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The Globe and Mail

Caddie Williams shocks dinner with racist remark

Tiger Woods, left, and caddie Steve Williams

Matt York/AP

SHANGHAI - Australia's Adam Scott stood by his caddy Steve Williams in Shanghai on Saturday as golf sought a quick resolution to the controversy surrounding the New Zealander's racist remark about Tiger Woods.

Williams shocked guests at an awards ceremony Friday night with a racist remark aimed at his former employer Tiger Woods.

Williams, who was sacked by Woods in July and hit the headlines the following month with controversial comments following his new employer Adam Scott's win at the WGC Bridgestone Invitational, was called on stage at the private function to receive the "Celebration of the Year" award. Asked to talk about his reaction following Scott's win so soon after being fired by Woods, he responded by saying, "My aim at Akron was to shove it right up that black [expletive]"

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Williams left the function without making further comment but upon hearing British tabloids had picked up the story issued a clear apology to American Woods on his website.

"I apologize for comments I made last night at the Annual Caddy Awards dinner in Shanghai. Players and caddies look forward to this evening all year and the spirit is always joking and fun. I now realize how my comments could be construed as racist. However I assure you that was not my intent. I sincerely apologize to Tiger and anyone else I have offended."

Williams' comments were first reported by Oliver Brown of the Telegraph.

Tiger's agent, Mark Steinberg, called the comments "regrettable".

"I was with Tiger when the story broke. We were obviously not there, but if all the reports are accurate, it is regrettable. Really nothing more to say," Steinberg said.

Woods is not playing this week in China but he is scheduled to play in next week's Australian Open, where Scott will also be a participant. The pair are also going to be on opposing teams the following week at the Presidents Cup.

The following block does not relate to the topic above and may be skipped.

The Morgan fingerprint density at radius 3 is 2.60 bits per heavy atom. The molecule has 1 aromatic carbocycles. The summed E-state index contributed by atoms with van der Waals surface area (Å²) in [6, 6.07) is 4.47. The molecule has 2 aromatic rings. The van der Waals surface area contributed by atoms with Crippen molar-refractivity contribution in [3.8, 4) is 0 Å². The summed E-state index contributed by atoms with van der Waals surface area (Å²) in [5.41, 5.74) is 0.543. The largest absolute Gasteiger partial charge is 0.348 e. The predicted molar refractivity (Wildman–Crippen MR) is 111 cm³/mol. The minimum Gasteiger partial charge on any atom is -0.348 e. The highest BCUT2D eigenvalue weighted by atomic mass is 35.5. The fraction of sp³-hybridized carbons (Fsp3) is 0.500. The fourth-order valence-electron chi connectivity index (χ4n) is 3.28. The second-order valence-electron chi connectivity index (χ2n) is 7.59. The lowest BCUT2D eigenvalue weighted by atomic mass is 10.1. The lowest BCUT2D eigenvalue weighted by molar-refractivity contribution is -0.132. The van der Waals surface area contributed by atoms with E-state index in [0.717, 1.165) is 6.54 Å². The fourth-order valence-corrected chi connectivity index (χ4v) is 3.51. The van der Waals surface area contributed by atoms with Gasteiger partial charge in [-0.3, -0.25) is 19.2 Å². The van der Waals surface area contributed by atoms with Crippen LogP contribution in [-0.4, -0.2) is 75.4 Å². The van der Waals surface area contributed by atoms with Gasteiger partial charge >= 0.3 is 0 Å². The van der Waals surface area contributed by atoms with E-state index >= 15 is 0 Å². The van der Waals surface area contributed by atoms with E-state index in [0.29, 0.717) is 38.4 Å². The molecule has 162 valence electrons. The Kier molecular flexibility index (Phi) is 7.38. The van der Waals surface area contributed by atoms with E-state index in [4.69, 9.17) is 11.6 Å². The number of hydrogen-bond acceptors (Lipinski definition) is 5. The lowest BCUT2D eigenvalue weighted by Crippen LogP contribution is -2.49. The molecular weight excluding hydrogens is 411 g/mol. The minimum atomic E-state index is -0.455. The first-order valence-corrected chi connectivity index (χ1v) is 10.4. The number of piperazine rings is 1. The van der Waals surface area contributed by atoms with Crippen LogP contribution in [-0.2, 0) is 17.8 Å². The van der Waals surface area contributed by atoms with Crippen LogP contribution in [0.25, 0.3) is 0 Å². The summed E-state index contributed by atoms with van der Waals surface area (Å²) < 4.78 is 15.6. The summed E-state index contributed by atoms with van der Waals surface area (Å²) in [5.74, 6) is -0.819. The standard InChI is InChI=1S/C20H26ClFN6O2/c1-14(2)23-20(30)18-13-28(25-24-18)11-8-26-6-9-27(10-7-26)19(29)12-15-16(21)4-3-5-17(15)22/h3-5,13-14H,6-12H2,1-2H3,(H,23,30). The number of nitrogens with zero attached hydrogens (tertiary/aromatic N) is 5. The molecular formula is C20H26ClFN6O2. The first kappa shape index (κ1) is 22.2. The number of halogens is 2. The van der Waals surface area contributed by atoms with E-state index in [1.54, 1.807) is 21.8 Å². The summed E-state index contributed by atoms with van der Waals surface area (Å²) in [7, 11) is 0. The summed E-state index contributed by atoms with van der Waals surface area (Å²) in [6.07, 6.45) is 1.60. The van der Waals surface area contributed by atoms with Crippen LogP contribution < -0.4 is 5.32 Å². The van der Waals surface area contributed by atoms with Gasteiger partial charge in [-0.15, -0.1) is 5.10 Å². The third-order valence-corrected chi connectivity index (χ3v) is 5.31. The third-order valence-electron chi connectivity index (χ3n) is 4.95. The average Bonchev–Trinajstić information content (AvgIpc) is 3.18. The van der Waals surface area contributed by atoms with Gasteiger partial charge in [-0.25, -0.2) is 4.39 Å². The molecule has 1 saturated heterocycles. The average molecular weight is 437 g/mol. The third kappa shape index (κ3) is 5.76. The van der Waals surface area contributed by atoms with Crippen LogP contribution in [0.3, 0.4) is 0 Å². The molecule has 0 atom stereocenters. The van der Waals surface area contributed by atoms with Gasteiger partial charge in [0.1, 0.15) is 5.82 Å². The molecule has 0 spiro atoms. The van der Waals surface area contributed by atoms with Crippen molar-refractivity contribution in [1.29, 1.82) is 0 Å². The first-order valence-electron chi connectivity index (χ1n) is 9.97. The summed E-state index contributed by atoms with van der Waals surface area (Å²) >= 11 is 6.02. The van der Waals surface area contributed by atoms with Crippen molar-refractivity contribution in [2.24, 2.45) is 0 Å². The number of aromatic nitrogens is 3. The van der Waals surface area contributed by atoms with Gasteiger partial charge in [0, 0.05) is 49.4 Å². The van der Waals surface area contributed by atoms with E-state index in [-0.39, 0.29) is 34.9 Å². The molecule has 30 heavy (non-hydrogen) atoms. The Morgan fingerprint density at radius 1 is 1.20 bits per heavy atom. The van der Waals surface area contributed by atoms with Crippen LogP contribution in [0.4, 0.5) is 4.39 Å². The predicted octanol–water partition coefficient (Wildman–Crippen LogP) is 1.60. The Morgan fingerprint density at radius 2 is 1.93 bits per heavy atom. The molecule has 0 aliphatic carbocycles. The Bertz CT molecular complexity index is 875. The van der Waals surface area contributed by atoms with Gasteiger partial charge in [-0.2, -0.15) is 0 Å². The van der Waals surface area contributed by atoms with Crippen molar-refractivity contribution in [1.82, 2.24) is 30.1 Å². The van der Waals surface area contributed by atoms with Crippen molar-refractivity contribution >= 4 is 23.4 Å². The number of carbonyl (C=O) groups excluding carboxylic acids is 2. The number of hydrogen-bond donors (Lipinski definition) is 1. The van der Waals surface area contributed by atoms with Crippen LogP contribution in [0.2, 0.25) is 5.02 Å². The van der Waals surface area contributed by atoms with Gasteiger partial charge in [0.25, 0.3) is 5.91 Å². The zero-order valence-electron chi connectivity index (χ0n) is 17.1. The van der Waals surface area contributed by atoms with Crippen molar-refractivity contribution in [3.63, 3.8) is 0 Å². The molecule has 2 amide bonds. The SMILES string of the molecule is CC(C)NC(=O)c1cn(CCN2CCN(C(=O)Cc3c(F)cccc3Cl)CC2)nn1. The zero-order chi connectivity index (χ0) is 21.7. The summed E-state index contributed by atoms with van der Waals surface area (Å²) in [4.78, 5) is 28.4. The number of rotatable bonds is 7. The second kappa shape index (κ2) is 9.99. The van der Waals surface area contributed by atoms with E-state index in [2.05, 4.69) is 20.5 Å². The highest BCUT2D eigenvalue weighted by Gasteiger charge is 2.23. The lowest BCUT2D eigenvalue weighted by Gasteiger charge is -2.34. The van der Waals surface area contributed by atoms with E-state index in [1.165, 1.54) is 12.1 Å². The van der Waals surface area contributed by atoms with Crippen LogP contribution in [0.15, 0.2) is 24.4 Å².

After shooting a 69 on Saturday to sit three shots behind leader Fredrik Jacobson, Scott resisted calls to fire the man he hired in August after Williams had parted company with long-time employer Woods.

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"Steve issued a statement and apologised and did the right thing," Scott told reporters.

"That's all there is to say about that from my side of things. He did the right thing and its not an issue for me.

"I disagree that he should be sacked. I think everything in that room last night was all in good spirits and bit of fun and I think it probably got taken out of that room in the wrong context.

"Look, anything with Tiger involved is a story, but I value Steve's contribution to my game and while he is caddying I hope he can caddy for me."

Scott also refused to believe Williams could be considered a racist, adding: "I think we all know that's not the case."

Williams will also escape punishment from the International Federation of PGA Tours, who organised this week's event.

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Press officer Michele Mair said: "This was a private function. There will not be any further comment on this matter."

In August, Williams apologized after describing Australian Scott's victory in Akron, Ohio as the most satisfying of his career, despite having previously won 13 majors in tandem with Woods.

"It's the most satisfying win I've ever had, there's no two ways about it," Williams had told reporters. "It's the greatest week of my life caddying and I sincerely mean that."

Files from Reuters and the Associated Press were used in this report

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